Addictions counsellors are trained to help those people whose habits or use of certain substances have gone beyond recreational activities. The counsellors understand that there could be both psychological and physical reasons for addictive behaviour. Instead of making their clients feel ashamed or weak, addictions counsellors address each person’s addictive personality, and try to help them recognize and deal with their addictions, so that they can get their habits under control.
Gambling, for example, can be very exciting. The thrilling expectation of winning, the risk, the odds, the overwhelming sense of control and satisfaction experienced when you do win! Even ‘two-rand’ raffles at social events such as fetes or charity bazaars, are exciting for these reasons. And, if such a raffle is thrilling for participants, imagine the rush of excitement if winning thousands of rands from a casino slot machine
Often, people develop cravings for those things that make them feel good. People become addicted to gambling, shopping, as well as alcohol and other drugs, both physically and psychologically. The blissful feeling that comes when you win at the slot machines, the emotion-dulling effects of consuming alcohol, etc, can easily become a necessity in your daily life. People can become totally dependent on these addictions, making it impossible for them to lead their lives without gambling or drugs. Some people will shop or gamble their way into serious debt, or kill themselves by an excess of drug use.
Addictions counsellors work with government agencies, private companies and non-profit organisations who work to promote health, prevent addiction, and who intervene and where necessary, initiate treatment. Their work includes counselling in addiction programmes, women’s and men’s shelters, correctional facilities, health services, schools and community centres. After identifying the issue at hand, a counsellor focuses on the client’s strengths and weaknesses and meets regularly to advise, support and encourage the recovery process. Often this includes getting their clients into an appropriate step-by-step support programme, such as Alcoholics Anonymous.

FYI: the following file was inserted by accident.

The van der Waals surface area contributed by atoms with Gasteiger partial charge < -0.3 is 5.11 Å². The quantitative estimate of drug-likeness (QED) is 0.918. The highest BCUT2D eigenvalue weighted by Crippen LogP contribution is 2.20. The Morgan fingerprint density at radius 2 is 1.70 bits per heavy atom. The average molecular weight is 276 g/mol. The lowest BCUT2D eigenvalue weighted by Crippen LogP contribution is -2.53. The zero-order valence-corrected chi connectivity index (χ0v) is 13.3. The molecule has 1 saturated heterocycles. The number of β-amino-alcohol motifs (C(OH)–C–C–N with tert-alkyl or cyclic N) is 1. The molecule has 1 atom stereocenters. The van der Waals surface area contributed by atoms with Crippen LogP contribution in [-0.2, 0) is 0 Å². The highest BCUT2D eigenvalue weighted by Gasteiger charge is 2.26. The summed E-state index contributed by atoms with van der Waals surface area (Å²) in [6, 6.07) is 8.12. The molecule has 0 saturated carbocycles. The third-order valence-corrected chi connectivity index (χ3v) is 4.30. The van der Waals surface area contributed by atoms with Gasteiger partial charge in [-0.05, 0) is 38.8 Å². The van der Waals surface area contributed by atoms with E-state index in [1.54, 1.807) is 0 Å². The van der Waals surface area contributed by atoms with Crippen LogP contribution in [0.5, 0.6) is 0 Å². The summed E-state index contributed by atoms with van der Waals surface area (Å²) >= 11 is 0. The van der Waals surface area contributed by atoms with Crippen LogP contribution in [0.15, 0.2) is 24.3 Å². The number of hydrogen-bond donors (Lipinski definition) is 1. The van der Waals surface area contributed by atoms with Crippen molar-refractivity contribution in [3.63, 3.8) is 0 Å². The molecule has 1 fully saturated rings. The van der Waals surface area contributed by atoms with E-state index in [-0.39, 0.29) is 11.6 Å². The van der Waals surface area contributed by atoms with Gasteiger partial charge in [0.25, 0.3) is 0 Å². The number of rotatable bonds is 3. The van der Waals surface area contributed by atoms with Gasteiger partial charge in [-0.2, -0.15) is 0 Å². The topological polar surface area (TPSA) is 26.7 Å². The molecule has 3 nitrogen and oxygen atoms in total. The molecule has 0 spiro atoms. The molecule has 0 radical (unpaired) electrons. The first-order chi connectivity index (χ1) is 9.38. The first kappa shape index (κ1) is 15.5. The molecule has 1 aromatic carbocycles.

Along with regular sessions with their clients, addictions counsellors prepare reports on each client’s progress, consult other social and health care workers about clients, and keep up to date with developments in treatment techniques.
- being able to help people turn their lives around
- working with many different kinds of people
- working irregular hours
- can be stressful and frustrating
- not being successful in some cases
- the possiblity of working evenings, weekend or holiday shifts, depending on their particular employment situation.
- have a genuine interest in helping people understand the root of their problems
- able to work with people of all types
- mature and organised
- have a professional approach
- a creative problem solver
- good at communicating orally and in writing
- good at analysing information and behaviour
- sensitive to everyone’s feelings, including those people with backgrounds, cultures and beliefs that differ from yours
- honest and trustworthy
- willing to work with other social workers and counsellors in an effort to help their client
National Senior Certificate meeting degree requirements for a degree course
Each institution will have its own minimum entry requirements.
Compulsory Subjects: Mathematics
Recommended Subjects: Life Sciences
In order to work as an addictions counsellor it is advisable to become a member of a professional organisation. This will indicate your dedication to your work, and create a sense of trust between you and your clients. In order to become a member of such an organisation, you need to have a bachelor’s degree in any subject, a master’s degree in psychology, social work or addiction studies, and then complete two years of supervised, post-degree work in addictions therapy and counselling. You can practice as an addiction counsellor without joining a professional organisation, but in that case, you may choose to work in the public sector, as it will be more difficult to attract clients in the private sphere.
- government agencies
- private companies
- correctional facilities
- hospitals, clinics and other health care facilities
- schools and community centres
- private practice
Alcoholics Anonymous - South Africa
National Helpline: 0861 HELPAA (435722)
General Service Office
Unit 5 & 6, Alves Centre
P O Box 2770
Tel: (011) 869-9077
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